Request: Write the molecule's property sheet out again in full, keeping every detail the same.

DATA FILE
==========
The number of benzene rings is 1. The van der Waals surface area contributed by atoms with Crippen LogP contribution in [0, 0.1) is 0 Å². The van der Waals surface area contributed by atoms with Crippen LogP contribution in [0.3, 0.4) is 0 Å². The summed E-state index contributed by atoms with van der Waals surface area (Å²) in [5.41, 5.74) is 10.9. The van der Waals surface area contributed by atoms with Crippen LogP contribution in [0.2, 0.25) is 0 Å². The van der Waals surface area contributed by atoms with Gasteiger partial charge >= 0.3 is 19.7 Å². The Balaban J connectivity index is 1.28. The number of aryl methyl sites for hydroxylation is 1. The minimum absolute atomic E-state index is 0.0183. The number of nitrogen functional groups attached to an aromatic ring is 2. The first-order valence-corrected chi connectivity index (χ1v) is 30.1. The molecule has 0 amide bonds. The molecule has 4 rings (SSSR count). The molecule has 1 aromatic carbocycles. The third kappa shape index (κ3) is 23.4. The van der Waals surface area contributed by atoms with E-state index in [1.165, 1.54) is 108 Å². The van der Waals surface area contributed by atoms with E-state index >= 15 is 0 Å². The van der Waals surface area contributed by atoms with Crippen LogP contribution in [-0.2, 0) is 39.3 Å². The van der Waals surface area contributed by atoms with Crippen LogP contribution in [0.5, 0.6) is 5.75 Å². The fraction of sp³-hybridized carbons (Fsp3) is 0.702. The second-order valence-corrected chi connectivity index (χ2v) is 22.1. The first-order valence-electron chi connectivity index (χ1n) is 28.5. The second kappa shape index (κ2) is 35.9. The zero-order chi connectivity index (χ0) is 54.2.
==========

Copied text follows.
The number of benzene rings is 1. The van der Waals surface area contributed by atoms with Crippen LogP contribution in [0, 0.1) is 0 Å². The van der Waals surface area contributed by atoms with Crippen LogP contribution in [0.3, 0.4) is 0 Å². The summed E-state index contributed by atoms with van der Waals surface area (Å²) in [5.41, 5.74) is 10.9. The van der Waals surface area contributed by atoms with Crippen LogP contribution in [0.2, 0.25) is 0 Å². The van der Waals surface area contributed by atoms with Gasteiger partial charge >= 0.3 is 19.7 Å². The Balaban J connectivity index is 1.28. The number of aryl methyl sites for hydroxylation is 1. The minimum absolute atomic E-state index is 0.0183. The number of nitrogen functional groups attached to an aromatic ring is 2. The first-order valence-corrected chi connectivity index (χ1v) is 30.1. The molecule has 0 amide bonds. The molecule has 4 rings (SSSR count). The molecule has 1 aromatic carbocycles. The third kappa shape index (κ3) is 23.4. The van der Waals surface area contributed by atoms with E-state index in [1.165, 1.54) is 108 Å². The van der Waals surface area contributed by atoms with E-state index >= 15 is 0 Å². The van der Waals surface area contributed by atoms with Crippen LogP contribution in [-0.2, 0) is 39.3 Å². The van der Waals surface area contributed by atoms with Crippen LogP contribution in [0.5, 0.6) is 5.75 Å². The fraction of sp³-hybridized carbons (Fsp3) is 0.702. The second-order valence-corrected chi connectivity index (χ2v) is 22.1. The first-order valence-electron chi connectivity index (χ1n) is 28.5. The second kappa shape index (κ2) is 35.9. The zero-order chi connectivity index (χ0) is 54.2.